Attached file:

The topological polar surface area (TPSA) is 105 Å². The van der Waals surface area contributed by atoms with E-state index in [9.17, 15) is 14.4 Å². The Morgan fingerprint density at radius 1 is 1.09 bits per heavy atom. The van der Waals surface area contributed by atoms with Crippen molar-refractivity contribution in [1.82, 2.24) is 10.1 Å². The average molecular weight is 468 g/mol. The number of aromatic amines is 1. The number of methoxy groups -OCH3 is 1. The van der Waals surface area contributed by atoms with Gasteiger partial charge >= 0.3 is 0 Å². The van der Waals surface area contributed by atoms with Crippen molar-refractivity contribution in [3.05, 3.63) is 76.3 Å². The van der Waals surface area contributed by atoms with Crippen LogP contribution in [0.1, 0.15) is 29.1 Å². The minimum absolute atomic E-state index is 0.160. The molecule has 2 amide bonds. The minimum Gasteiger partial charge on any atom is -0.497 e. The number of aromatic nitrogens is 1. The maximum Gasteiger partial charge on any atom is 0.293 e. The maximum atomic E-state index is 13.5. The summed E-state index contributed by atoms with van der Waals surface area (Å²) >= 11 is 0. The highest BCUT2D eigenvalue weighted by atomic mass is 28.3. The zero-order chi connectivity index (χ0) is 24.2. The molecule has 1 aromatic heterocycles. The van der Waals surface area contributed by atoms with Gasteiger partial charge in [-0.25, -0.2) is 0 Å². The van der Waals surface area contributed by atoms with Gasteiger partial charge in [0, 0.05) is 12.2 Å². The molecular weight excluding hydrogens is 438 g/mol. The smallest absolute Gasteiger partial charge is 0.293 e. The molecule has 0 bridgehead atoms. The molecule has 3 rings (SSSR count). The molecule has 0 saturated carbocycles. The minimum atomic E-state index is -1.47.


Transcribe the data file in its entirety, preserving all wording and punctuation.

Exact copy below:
The topological polar surface area (TPSA) is 105 Å². The van der Waals surface area contributed by atoms with E-state index in [9.17, 15) is 14.4 Å². The Morgan fingerprint density at radius 1 is 1.09 bits per heavy atom. The van der Waals surface area contributed by atoms with Crippen molar-refractivity contribution in [1.82, 2.24) is 10.1 Å². The average molecular weight is 468 g/mol. The number of aromatic amines is 1. The number of methoxy groups -OCH3 is 1. The van der Waals surface area contributed by atoms with Gasteiger partial charge >= 0.3 is 0 Å². The van der Waals surface area contributed by atoms with Crippen molar-refractivity contribution in [3.05, 3.63) is 76.3 Å². The van der Waals surface area contributed by atoms with Crippen LogP contribution in [0.1, 0.15) is 29.1 Å². The minimum absolute atomic E-state index is 0.160. The molecule has 2 amide bonds. The minimum Gasteiger partial charge on any atom is -0.497 e. The number of aromatic nitrogens is 1. The maximum Gasteiger partial charge on any atom is 0.293 e. The maximum atomic E-state index is 13.5. The summed E-state index contributed by atoms with van der Waals surface area (Å²) >= 11 is 0. The highest BCUT2D eigenvalue weighted by atomic mass is 28.3. The zero-order chi connectivity index (χ0) is 24.2. The molecule has 1 aromatic heterocycles. The van der Waals surface area contributed by atoms with Gasteiger partial charge in [-0.25, -0.2) is 0 Å². The van der Waals surface area contributed by atoms with Gasteiger partial charge in [0, 0.05) is 12.2 Å². The molecular weight excluding hydrogens is 438 g/mol. The smallest absolute Gasteiger partial charge is 0.293 e. The molecule has 0 bridgehead atoms. The molecule has 3 rings (SSSR count). The molecule has 0 saturated carbocycles. The minimum atomic E-state index is -1.47.